• William Blake, 'The Night of Enitharmon's Joy (formerly called 'Hecate')' circa 1795
    William Blake
    The Night of Enitharmon's Joy (formerly called 'Hecate') circa 1795
    Colour print finished in ink and watercolour on paper
    support: 439 x 581 mm
    Presented by W. Graham Robertson 1939

Enitharmon is an important female character in Blake’s mythology, playing a main part in some of his prophetic books. She is the Emanation of Los, and with Los gives birth to various children, including Orc.

Although symbolising spiritual beauty and poetic inspiration (some critics have argued that Blake’s wife Catherine was the inspiration for the character) she is also used by Blake to represent female domination and sexual restraints that limit the artistic imagination. The bulk of Europe a Prophecy is devoted to Enitharmon’s domination of the material world and puts forward various sexual rules through religion which Blake describes as errors found in orthodox Christianity.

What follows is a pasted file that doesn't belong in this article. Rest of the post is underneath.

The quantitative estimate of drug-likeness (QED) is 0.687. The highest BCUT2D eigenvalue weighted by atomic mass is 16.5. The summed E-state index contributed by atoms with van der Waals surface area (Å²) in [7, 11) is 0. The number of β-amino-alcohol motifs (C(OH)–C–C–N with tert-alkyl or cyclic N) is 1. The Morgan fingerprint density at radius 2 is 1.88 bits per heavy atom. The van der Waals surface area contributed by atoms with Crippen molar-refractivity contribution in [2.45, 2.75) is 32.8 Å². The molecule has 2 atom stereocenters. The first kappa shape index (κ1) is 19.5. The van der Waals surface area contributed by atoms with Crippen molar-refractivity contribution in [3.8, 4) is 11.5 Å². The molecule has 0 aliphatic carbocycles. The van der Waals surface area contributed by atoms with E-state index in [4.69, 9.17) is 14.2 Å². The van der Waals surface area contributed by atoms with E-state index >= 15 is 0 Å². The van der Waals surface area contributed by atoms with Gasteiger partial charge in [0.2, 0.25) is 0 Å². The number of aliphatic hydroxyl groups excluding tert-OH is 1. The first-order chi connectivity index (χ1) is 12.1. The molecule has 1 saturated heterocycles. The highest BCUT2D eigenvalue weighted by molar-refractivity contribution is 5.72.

The name ‘Enitharmon’ could be a derivation of (z)enit(h)-harmon(y). It has also been suggested that the Greek anarithmon or ‘numberless’ is another possible starting point for the name.